Arbitration in Italy: how to easily resolve legal cases without the court
What is arbitration in Italy and in which cases should it be used?
The arbitration in Italy, governed by the code of civil procedure, is part of the Alternative Dispute Resolution (ADR) procedures and is an alternative method of resolving disputes, of civil and commercial nature, which exempts the parties from applying to the Court.
The arbitration proceeding assigns to the role of the arbitrator, after having examined the dispute, the task to pronounce the so-called arbitration award or to give the most appropriate resolution to the dispute.
The arbitration award produces effect similar to that of the sentence.
The parties can also opt for the arbitration board, rather than referring to a single person the dispute between them. The arbitration board consists of three arbitrators, two of which are chosen by the parties and one by a third party, which in most cases is the President of the Court.
The choice can be made at the time of drafting the contract, by means of a specific arbitration clause, or after the initiation of the dispute, with the signing of the agreement (arbitration agreement).
Not all disputes can be resolved by resorting to arbitration. Those relating to family law and those in which the right asserted is of an unavailable nature are excluded.
The advantages of arbitration, compared to the judicial proceeding, are:
- speed in the definition of the dispute;
- fixed and lower costs.
The arbitration award must be pronounced by the arbitrators within the deadline set by the parties. Failing this, it is envisaged that the award must be pronounced within 240 days from the acceptance of the assignment, a term which may be extended when there is a written declaration by the parties that jointly request it from the arbitrators or by the President of the competent Court if asked by a party or the arbitrators.
The suspension of procedural time limits during the working period is not applicable to the deadline for the award pronunciation envisaged by the art. 820 c.p.c..
Ritual arbitration, non-ritual arbitration and the various types of proceedings
The arbitration proceeding is established when the request for arbitration is presented. The latter is equivalent to that proposed in the courts, so much so that:
- interrupts the prescription;
- is transcribable, when it concerns the registered movable or immovable assets.
The parties are entitled to propose exceptions relating to the interpretation, validity and effectiveness of the arbitration agreement (by which the parties agree to refer the dispute decision to the arbitrators).
There are different types of arbitration:
- ritual arbitration,which, in accordance with the will of the parties, leads to the arbitration award, having has the effect of sentence, and by approving it becomes an enforceable title;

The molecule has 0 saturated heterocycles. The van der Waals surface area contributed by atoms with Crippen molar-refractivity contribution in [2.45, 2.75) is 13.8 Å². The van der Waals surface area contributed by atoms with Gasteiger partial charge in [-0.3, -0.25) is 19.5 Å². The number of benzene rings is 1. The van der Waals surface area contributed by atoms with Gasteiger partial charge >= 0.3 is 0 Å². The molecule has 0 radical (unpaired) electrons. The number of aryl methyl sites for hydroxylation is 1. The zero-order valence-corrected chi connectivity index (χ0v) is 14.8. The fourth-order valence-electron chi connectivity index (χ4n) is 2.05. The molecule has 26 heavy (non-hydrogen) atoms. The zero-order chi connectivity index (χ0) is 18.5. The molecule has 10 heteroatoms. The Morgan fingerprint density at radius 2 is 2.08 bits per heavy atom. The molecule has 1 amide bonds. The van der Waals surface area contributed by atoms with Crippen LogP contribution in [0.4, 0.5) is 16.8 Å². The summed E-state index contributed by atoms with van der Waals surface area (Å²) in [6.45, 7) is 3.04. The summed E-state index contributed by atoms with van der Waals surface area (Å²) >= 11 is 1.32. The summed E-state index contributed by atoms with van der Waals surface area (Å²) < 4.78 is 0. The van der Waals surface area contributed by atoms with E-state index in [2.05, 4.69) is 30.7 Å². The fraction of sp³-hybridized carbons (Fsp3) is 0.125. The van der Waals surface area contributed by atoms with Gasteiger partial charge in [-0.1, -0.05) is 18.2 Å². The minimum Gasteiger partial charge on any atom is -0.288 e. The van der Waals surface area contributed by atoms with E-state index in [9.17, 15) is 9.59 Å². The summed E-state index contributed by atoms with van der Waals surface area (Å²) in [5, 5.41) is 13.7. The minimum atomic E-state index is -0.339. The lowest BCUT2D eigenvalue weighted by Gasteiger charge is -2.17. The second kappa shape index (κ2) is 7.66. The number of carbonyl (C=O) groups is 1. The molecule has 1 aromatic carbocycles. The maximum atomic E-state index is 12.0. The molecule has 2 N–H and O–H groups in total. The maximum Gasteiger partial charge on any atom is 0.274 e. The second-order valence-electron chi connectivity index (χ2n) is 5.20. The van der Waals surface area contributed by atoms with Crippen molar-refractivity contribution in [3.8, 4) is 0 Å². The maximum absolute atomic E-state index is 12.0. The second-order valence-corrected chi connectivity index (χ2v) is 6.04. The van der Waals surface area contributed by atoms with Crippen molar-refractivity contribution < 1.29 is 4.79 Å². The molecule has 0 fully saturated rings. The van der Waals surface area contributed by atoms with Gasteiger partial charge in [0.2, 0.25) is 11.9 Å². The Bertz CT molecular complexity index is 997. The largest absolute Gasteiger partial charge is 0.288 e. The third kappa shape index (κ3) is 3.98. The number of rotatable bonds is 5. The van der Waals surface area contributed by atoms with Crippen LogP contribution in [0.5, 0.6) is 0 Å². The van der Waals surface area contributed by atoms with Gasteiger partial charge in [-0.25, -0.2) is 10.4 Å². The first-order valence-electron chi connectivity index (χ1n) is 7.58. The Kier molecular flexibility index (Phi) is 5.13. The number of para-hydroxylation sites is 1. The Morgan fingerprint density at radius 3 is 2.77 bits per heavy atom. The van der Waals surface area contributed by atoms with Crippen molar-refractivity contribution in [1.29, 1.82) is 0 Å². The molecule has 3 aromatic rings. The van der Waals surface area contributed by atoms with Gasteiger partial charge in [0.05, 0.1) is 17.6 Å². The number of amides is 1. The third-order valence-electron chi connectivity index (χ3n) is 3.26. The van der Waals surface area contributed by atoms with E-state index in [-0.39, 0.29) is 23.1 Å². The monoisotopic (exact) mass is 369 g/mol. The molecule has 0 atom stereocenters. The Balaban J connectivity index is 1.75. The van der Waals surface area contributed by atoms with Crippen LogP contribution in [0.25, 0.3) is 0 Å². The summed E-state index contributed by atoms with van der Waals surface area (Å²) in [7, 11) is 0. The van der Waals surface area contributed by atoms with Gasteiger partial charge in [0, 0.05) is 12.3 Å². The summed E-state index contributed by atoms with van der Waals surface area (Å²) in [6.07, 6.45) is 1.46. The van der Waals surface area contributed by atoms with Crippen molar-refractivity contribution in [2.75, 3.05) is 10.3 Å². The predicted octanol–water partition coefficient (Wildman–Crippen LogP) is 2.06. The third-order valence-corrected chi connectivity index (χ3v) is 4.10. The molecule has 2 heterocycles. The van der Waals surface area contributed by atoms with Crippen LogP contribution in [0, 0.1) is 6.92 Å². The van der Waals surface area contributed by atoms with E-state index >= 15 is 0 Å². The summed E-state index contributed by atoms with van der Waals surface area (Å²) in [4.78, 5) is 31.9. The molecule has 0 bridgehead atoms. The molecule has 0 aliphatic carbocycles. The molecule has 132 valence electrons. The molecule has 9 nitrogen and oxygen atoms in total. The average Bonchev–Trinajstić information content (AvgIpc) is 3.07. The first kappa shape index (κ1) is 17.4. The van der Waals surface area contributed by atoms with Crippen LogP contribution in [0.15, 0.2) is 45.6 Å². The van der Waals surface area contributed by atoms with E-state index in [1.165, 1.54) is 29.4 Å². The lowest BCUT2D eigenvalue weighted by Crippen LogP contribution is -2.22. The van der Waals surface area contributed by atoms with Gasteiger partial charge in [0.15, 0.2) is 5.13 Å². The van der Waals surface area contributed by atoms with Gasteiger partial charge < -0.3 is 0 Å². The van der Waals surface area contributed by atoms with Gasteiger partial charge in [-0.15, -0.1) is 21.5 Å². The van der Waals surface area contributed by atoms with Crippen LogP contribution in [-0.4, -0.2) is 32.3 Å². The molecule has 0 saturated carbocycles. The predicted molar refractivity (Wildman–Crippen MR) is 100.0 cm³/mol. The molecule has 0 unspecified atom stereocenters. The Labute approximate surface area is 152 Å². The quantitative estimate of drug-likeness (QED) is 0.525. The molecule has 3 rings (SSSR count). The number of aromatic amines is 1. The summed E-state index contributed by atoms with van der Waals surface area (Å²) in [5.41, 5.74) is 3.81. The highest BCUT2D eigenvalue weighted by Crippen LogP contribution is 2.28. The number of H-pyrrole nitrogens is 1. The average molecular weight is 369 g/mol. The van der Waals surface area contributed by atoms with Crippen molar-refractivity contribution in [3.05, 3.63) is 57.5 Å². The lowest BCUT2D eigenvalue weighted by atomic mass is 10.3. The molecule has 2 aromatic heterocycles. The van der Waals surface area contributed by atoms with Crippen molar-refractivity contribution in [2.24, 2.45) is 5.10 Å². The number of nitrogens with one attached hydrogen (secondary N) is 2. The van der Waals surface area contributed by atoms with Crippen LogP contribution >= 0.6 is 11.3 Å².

- non-ritual arbitration, when it leads to an informal award, or having a negotiating nature and effectiveness is unsuitable to become an enforceable title but useful for requesting an injunction;
- legally binding, when the arbitrators to decide must rely on what is dictated by the law on the matter;
- equity based, when the arbitrators can pass the law by resorting to broader uses and principles of justice;
- administered, when the parties request the intervention of an entity or an institution responsible for the management and control of each single phase of the procedure;
- ad hoc, regulated by the parties in the arbitration agreement or in a separate act;
- documentary, when it is carried out exclusively through the examination of documentary evidence.
Arbitration in Italy: how to appoint the arbitrators and what requirements must they meet?
The act by which the parties make the choice to resort to arbitration is a contract, the so-called arbitration agreement or arbitration convention which may take two forms:
- the compromise, when it concerns a dispute that has already arisen;
- the arbitration clause, relating to disputes that may arise in the future from a specific contract.
The arbitrators are appointed by the parties, by means of the aforesaid "arbitration agreement" with which they refer to a single arbitrator or a board of arbitrators for the resolution of the dispute between them.
In order for the arbitration agreement to be valid it must respect the requirements dictated by the Civil Code on the essential elements of the contract.
The number of arbitrators must always be odd and the appointment can take place at the time of the compromise agreement or later, with an act that will then integrate the latter.
In case of disagreement between the parties, the choice of the arbitrators will be deferred to the President of the Court (art. 810 c.p.c.).
In order to be appointed as an arbitrator, full capacity to act is required of him. After the appointment he will then receive the mandate.
Instead, the profiles of responsibility that can be charged on the arbitrator are:
- Intentional misconduct or gross negligence, in cases of omission or delay in the execution of due actions, for which he has been dismissed or, otherwise, has renounced himself to the assignment without justified reason;
- Intentional misconduct or gross negligence, in cases of omission or impediment to pronounce the award before the fixed deadline (art. 820 and 826 c.p.c.).
In which cases it is possible to resort to arbitration in Italy?
The disputes that can be settled by the arbitration are as follows:
- inheritance disputes;
- corporate disputes;
- public administration disputes;
- labor disputes.
The content of this article is intended to provide a general guide to the subject matter. Specialist advice should be sought about your specific circumstances.